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[THR] Here we go again

Discussion in 'Hip Replacement Recovery Area' started by Ruamac, Jan 22, 2019.

  1. Jaycey

    Jaycey SUPER MODERATOR Moderator

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    @Ruamac I don't think you need to be so concerned with 3 naps during the day. You need down time throughout the day so just listen to your body. If you are tired, rest. This may indeed equate to 3 naps per day.

    Strength and stamina will come later. For now focus on resting when you need to, icing and elevating.
     
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  2. Ruamac

    Ruamac junior member
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    Thanks, Jaycey. I'm not concerned at all about naps. It's just that I mentioned how difficult it is to fit them in at times and then some people didn't understand why three naps per day should be prescribed by my medics. All just information criss-crossing in the ether. No, I'm more than happy to take three naps a day if I can manage that. If not, I'll snooze where I fall. I didn't used to be a napper but now I find it to be one of life's blissful pleasures.:roseshwr:
     
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  3. Ruamac

    Ruamac junior member
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    Haha, Scarab, it's not nearly so strenuous as you might think! I mean picking up things with my grabber, rearranging drawers, etc. And, yes, all on my crutches. I was already on two crutches before my surgery so ditching them now would be nothing short of a miracle! Basically I'm talking about hobbling around my bed, straightening things, and pretending to be useful. In my world, 'pottering' means to do very little at a relaxed pace, so no need worry about me overdoing it!
     
  4. Debru4

    Debru4 graduate

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    Slow and steady wins the race.....it sounds like you are doing a great job of rebuilding your stamina and increasing mobility.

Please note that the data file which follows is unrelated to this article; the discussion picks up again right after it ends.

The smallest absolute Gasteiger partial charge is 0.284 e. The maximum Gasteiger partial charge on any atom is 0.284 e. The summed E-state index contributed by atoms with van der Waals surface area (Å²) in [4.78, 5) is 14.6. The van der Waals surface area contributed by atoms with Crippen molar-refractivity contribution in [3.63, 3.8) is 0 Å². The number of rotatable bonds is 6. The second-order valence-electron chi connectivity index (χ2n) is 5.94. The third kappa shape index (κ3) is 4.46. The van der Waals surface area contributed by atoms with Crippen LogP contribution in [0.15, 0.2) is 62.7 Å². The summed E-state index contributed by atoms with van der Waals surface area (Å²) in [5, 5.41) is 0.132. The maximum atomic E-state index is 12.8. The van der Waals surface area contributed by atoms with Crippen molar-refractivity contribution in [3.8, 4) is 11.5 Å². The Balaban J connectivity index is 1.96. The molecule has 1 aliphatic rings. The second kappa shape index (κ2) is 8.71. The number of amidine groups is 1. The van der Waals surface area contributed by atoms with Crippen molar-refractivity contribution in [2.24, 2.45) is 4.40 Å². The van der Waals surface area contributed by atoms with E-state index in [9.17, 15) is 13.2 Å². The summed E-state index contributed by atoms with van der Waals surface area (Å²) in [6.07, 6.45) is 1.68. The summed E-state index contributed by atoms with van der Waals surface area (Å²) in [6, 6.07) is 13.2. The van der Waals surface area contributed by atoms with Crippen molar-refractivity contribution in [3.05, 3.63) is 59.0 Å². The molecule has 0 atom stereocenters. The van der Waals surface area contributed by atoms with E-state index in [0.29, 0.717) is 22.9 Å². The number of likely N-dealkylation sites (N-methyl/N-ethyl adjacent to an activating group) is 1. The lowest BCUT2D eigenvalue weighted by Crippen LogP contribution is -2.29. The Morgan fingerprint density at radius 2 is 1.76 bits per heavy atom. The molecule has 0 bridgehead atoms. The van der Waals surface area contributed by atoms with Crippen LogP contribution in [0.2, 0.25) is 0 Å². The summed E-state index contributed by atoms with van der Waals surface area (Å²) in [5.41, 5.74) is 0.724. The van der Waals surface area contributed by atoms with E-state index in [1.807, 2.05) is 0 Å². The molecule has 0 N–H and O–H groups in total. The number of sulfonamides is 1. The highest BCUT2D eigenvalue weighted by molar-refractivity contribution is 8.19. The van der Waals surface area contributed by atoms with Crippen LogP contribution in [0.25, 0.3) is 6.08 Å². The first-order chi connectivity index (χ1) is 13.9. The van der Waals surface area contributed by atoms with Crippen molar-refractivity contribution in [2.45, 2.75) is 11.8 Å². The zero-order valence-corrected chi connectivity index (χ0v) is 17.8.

A word of caution....Be careful when bending down to pick things up, especially if you are a bit woozy from the meds. A friend of mine who had surgery was on pain meds and bent over to pick something up. She literally fell on her face. She said she didn't realize how off her balance was.

    I don't blame you for being impatient, and ready to get on with your recovery after having both hips replaced within a year. But you don't want to set yourself back either, so just keep on walking, and taking it easy. You are right on track....no worries!:flwrysmile:
     
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  5. Debru4

    Debru4 graduate

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    Love the word "pottering"! And yes, I'm with you on the joys of napping:)
     
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  6. Layla

    Layla FORUM ADVISOR Forum Advisor

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    Best Wishes you accomplish all three. We're rooting for you.
    I hope you have a lovely weekend!
    @Ruamac
     
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  7. Ruamac

    Ruamac junior member
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    Day 9

    I walked with just one crutch for the first time today. It wasn't planned, it wasn't easy, but I did it. I simply had to carry something and had no one to help so I did the best I could. However, I don't think I'll be trying that again before next week.

    Other than that, not much to report. I ate well, slept well, and continued with my gentle exercise programme so everything is on track.
     
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  8. Ruamac

    Ruamac junior member
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    @Josephine - I have a concern that I hope you'll be able to help me with so I'll try to keep this concise yet comprehensive.

    Since a few days after surgery I've noticed numbness in my non-operative thigh. I can't tell for sure if it was there before and I just didn't notice it because of all the other trauma of surgery. Two nights ago, when I was in bed, I started to get electric shock pain down the front of my thigh, from my groin to my knee. Perhaps beyond the knee but I can't say for sure. Next morning it was so bad that I screamed with the pain and I couldn't get out of bed by myself. My daughter lifted my legs for me and I managed to get up.

    When I spoke to the doctor on the phone he said it sounded like sciatica, that I was already on the appropriate meds, and to call back if it got worse. It didn't get worse. In fact it was fine all day but last night it started all over again. When I tried to get out of bed I got this excruciating electric shock down the front of my thigh. I figured a way of wriggling into a different position so that I did manage to get up on my own. And I was able to make myself a bit more comfortable in bed by placing a pillow beside my thigh so that I could draw my foot up flat, and lean my leg against the pillow.

    There is no heat, no swelling, no sore or hard spots on my thigh or calf. No other symptoms besides the numbness in my thigh and the pain when I move in bed.

    But I'm worried. I've only ever experienced sciatica pain going down the back of the leg; never the front. Is this possible? Do you know of anything else that could cause this.